Take Back Your Work-Life Balance and Travel More
Having a work-life balance is pretty much a foreign concept in the United States.
Saying no to overtime? Almost unheard of. With many of our daily stressors revolving around time and money, financial stressors have the power to be incredibly overwhelming. In an article from the 2016 scientific journal ‘Stress & Health’, Robert Sinclair and Janelle Cheung studied the impact of financial stress on mental and emotional health:
‘Money is arguably the most important resource derived from work & the most important source of stress for contemporary employees. A substantial body of research supports the relationship between access to financial resources and health & well being.’
If there is one thing we’ve realized after working a full-time job- we would rather have more time than more money. This change happened in two parts.
The first change was in a new management team that valued a work-life balance. This meant we started to say no to overtime.. and it took us one month to realize the dramatic impact that came along with it.
When did your work-life balance fall out of whack?
Let’s take a moment to consider this. When someone asks us what we want to be when we grow up, what are typical answers? Many times as children age their dreams of being a frog, a unicorn, princess, etc. morph into pragmatically sound careers. Their careers will hopefully financially support them, bring prestige, and give them the means to ‘do life’. Consider, though, how infrequently we hear answers that surround being well-read, spiritual, well-traveled, good spouses, or artists, pioneering in the sciences or archaeology? After exploring avenues that light our souls on fire and bring us fulfillment.. do you think we’re losing touch with these paths?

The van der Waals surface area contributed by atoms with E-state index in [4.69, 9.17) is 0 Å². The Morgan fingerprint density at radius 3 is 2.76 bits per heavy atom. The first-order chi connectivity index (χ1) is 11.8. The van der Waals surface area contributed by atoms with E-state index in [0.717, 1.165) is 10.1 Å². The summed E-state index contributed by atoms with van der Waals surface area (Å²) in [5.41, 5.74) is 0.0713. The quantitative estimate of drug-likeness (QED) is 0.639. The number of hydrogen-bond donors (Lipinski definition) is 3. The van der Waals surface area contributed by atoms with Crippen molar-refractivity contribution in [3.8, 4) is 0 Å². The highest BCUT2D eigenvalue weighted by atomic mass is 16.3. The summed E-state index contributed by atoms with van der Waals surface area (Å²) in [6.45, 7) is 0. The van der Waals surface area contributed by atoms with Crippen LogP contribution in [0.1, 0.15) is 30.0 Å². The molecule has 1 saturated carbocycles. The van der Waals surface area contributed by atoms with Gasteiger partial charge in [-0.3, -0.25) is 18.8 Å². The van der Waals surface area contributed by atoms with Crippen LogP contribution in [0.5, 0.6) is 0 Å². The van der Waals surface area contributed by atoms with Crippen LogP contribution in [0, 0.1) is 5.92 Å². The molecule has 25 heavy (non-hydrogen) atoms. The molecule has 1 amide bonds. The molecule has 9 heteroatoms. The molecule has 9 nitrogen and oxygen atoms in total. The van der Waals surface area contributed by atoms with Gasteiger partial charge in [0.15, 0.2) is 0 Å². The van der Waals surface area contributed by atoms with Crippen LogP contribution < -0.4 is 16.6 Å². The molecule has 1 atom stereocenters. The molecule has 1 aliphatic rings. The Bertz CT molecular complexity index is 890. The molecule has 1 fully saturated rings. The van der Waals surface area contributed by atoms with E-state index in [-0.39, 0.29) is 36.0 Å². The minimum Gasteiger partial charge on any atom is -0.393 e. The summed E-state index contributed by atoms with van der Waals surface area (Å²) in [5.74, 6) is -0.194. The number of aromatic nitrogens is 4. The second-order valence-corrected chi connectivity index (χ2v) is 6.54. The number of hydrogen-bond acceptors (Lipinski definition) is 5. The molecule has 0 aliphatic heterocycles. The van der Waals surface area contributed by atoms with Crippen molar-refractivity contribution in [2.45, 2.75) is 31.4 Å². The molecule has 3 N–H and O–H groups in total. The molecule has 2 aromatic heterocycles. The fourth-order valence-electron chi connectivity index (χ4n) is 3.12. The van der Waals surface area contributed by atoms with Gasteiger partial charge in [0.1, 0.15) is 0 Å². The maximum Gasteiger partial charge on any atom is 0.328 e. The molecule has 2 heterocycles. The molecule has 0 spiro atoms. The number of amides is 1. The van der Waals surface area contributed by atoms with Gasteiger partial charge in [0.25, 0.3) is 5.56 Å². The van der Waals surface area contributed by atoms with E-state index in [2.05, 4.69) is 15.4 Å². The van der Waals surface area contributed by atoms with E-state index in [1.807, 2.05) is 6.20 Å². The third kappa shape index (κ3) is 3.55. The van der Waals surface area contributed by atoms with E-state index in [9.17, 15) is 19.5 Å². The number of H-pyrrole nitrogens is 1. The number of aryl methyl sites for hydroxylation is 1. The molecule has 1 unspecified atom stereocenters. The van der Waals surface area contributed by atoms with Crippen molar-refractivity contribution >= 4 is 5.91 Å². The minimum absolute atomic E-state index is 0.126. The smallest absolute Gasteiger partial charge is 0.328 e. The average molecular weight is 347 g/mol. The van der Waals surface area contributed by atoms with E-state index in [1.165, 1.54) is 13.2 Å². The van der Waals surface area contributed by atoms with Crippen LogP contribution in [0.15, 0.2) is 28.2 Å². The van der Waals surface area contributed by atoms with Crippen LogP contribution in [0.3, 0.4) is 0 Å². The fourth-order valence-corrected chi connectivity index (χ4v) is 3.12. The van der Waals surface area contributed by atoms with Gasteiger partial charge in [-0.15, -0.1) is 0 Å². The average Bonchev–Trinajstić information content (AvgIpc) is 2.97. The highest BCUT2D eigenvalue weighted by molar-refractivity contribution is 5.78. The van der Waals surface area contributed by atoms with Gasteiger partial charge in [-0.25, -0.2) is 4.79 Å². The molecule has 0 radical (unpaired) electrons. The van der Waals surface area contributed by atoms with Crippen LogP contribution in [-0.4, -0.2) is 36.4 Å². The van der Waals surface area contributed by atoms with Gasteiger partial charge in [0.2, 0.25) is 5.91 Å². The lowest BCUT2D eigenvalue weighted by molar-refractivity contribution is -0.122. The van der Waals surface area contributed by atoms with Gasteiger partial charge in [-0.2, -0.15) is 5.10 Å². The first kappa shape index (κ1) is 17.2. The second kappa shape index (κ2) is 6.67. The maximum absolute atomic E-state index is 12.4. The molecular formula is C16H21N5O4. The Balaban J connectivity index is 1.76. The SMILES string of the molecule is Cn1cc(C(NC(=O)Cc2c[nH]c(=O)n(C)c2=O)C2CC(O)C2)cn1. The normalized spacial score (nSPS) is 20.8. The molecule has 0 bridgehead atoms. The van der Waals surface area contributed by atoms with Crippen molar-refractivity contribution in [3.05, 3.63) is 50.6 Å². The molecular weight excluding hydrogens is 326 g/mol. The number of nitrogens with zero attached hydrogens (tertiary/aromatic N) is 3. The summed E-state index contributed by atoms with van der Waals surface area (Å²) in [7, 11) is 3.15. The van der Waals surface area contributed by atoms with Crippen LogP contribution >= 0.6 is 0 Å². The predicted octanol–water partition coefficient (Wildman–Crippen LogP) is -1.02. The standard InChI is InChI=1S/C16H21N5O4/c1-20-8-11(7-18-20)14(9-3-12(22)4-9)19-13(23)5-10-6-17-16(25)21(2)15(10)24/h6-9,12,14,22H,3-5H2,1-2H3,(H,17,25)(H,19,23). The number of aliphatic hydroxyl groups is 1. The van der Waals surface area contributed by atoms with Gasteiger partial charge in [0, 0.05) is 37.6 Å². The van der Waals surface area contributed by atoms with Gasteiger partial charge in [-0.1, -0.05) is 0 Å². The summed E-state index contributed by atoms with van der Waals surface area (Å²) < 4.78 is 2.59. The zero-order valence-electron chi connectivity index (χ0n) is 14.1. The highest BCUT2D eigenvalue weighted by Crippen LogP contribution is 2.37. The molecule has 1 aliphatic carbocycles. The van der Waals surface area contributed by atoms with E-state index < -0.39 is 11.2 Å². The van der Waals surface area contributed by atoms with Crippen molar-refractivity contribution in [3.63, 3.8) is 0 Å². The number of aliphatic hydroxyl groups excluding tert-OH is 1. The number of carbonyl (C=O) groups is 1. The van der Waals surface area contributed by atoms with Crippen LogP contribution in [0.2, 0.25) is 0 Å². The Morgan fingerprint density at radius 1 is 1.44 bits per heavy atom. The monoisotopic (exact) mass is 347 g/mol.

The answers to the well-worn question, ‘What do you want to be when you grow up?’, are the fleeting answers of afraid people. That’s what so many of us are trained to do; worry about our financial futures, and to ‘avoid stress’ by making smart and pragmatic life decisions at 17. These decisions often time only end up physically feeding us and putting roofs over our heads.
Am I suggesting that we enter an era of chaos and hungry hippies? No. It’s clear that we need to have dignity in hard work because work also provides other necessary things like structure, respect for authority, time management, etc. The fear I have is that our society, especially in the US, is too preoccupied with corporate ideals of success. We’ve ignored the need for work-life balance.
Are you working to live or living to work?
If you read that question and then started remembering all of the times you worked and missed something important… you’re not alone, but you might be eventually?